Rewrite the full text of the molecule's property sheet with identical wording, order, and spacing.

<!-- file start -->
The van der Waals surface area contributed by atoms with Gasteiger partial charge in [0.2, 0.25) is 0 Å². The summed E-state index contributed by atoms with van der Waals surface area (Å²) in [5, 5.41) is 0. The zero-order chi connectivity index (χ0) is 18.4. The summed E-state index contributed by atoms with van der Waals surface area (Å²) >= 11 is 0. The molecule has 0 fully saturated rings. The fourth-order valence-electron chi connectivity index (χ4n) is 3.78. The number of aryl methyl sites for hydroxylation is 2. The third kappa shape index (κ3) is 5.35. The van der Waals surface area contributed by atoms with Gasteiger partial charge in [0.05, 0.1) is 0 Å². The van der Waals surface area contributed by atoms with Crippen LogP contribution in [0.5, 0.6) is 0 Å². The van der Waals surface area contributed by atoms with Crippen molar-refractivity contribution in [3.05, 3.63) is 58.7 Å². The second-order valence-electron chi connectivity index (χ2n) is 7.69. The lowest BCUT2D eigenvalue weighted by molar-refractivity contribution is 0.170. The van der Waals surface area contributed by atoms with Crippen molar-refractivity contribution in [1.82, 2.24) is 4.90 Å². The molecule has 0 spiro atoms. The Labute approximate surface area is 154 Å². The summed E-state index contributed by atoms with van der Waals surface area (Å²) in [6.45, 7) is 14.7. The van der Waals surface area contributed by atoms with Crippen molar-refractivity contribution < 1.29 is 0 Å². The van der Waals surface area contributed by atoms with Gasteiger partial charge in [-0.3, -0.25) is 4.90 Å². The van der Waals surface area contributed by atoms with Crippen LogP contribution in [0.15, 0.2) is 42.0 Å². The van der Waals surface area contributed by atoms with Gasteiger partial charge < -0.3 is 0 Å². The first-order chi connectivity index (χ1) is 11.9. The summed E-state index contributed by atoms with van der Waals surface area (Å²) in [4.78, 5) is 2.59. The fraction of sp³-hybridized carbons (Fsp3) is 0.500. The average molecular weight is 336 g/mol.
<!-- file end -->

The van der Waals surface area contributed by atoms with Gasteiger partial charge in [0.2, 0.25) is 0 Å². The summed E-state index contributed by atoms with van der Waals surface area (Å²) in [5, 5.41) is 0. The zero-order chi connectivity index (χ0) is 18.4. The summed E-state index contributed by atoms with van der Waals surface area (Å²) >= 11 is 0. The molecule has 0 fully saturated rings. The fourth-order valence-electron chi connectivity index (χ4n) is 3.78. The number of aryl methyl sites for hydroxylation is 2. The third kappa shape index (κ3) is 5.35. The van der Waals surface area contributed by atoms with Gasteiger partial charge in [0.05, 0.1) is 0 Å². The van der Waals surface area contributed by atoms with Crippen LogP contribution in [0.5, 0.6) is 0 Å². The van der Waals surface area contributed by atoms with Crippen molar-refractivity contribution in [3.05, 3.63) is 58.7 Å². The second-order valence-electron chi connectivity index (χ2n) is 7.69. The lowest BCUT2D eigenvalue weighted by molar-refractivity contribution is 0.170. The van der Waals surface area contributed by atoms with Crippen molar-refractivity contribution in [1.82, 2.24) is 4.90 Å². The molecule has 0 spiro atoms. The Labute approximate surface area is 154 Å². The summed E-state index contributed by atoms with van der Waals surface area (Å²) in [6.45, 7) is 14.7. The van der Waals surface area contributed by atoms with Crippen molar-refractivity contribution < 1.29 is 0 Å². The van der Waals surface area contributed by atoms with Gasteiger partial charge in [-0.3, -0.25) is 4.90 Å². The van der Waals surface area contributed by atoms with Crippen LogP contribution in [0.15, 0.2) is 42.0 Å². The van der Waals surface area contributed by atoms with Gasteiger partial charge < -0.3 is 0 Å². The first-order chi connectivity index (χ1) is 11.9. The summed E-state index contributed by atoms with van der Waals surface area (Å²) in [4.78, 5) is 2.59. The fraction of sp³-hybridized carbons (Fsp3) is 0.500. The average molecular weight is 336 g/mol.